Copper Sonja: Beautiful and Unusual Mixed Metal Jewelry
Sonja Voss taught herself about jewelry, metals and hot glass in Munich, Germany. After she came to the United States, she started experimenting with multiple metals and quickly fell in love with the versatility of copper.
"There are way more possibilities with copper," Voss says. "You can add to it, solder on other metals or objects and it never looks overloaded. I like the warmth and health benefits of copper."
A few years ago, Voss was in an accident that resulted in broken bones and severely injured her hands, she crafted copper rings that she credits with helping her heal faster.
Voss describes her design ideas as "coming on the go." Her table is always piled high with hundreds of objects. Her eyes will fix on something like a hammered circle as she passes by and she starts working with it. She never uses sketches to create her jewelry and nothing is ever exactly like another. Items such as her hammered copper pretzel earrings evoke memories of her German heritage.
Sometimes Voss uses sheets of copper, sometimes wire or tubes. All her copper is recycled, coming from salvage yards. Friends who are roofers provide some materials. She hand-hammers, assembles and solders all her jewelry, makes all her own rivets and has easily adapted her goldsmith work to copper creations.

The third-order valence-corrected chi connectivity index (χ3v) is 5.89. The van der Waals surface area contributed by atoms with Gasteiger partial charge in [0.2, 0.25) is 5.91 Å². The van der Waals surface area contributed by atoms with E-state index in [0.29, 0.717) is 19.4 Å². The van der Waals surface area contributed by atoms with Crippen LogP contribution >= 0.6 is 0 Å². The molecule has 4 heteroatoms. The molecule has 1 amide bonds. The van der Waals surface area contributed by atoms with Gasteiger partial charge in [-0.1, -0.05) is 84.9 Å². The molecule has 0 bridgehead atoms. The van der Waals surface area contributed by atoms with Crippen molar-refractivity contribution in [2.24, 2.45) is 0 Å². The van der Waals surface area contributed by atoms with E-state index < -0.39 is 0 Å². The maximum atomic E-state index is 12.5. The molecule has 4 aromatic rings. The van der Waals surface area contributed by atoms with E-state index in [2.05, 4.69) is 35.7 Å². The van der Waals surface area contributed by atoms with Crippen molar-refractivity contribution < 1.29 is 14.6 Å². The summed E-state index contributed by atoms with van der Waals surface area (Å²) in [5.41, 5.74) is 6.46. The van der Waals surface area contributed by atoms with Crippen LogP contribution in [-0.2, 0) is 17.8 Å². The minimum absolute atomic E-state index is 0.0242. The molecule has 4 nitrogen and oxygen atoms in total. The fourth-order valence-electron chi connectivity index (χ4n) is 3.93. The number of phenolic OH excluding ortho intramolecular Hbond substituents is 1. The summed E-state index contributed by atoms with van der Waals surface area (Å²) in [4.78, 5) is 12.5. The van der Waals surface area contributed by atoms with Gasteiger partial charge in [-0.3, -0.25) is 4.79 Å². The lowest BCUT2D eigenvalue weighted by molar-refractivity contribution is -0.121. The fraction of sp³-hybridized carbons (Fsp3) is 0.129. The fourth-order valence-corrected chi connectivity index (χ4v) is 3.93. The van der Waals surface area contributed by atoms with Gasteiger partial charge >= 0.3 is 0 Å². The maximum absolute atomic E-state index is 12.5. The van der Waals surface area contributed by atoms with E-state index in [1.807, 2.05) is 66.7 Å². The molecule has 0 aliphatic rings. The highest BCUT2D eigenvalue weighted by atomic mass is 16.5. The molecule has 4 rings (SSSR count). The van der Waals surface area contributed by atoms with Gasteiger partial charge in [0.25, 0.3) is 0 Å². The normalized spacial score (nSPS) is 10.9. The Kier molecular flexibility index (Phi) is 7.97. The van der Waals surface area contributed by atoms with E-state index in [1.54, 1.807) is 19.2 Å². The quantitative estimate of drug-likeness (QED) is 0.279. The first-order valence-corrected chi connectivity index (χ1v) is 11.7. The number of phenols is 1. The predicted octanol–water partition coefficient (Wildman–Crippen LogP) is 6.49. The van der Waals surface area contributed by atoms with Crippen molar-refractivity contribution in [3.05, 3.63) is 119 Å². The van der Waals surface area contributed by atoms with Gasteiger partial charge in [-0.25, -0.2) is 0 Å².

"I particularly like making wedding bands that are copper based and often add silver and gold to increase the value of the copper rings," she says. "I use combinations of cold connections, soldering and hammer texture into my pieces." She also makes her own etching solution and utilizes some heat patinas.
Her ring designs employ unusual copper wrapping techniques and may contain adornments like sterling silver hearts on heavily textured copper. These are treated with a microcrystalline museum wax so they won't tarnish the fingers and can include circles, dots or flower patterns. PlayToy is a solid copper ring with sterling silver in a "movable granulation" technique. Hammered, textured earrings with hanging garnets or pearls might dangle back and forth to show off shiny or black oxidized copper.
Voss also created a line of ID tags available in copper and bronze with heart shapes, love birds and other etched designs as well as words/names.
"I recently started playing around with a pre-Valentine's Day heart," she says. 'I wanted to do something different. So I cut out a copper heart, soldered on a bronze frame and added special chalkboard paint to create a necklace.
She enjoys teaching jewelry craft classes at her CopperSonja studio in Philadelphia, PA and believes that anything is easy to do when you really want to.
"But learning does take time and many people just don't want to make that commitment," she says. "My advice to new copper artists is to just stick with it."
Also in this Issue:
- A Sense of Eternity: The Bronze Work of Peter Harper
- Copper Sonja: Beautiful and Unusual Mixed Metal Jewelry
- Darby Patterson: Love in Bronze
- Deep in the Heart of Patridge
- New Copper and Glass Wing at UA Museum Focuses on Optical Sciences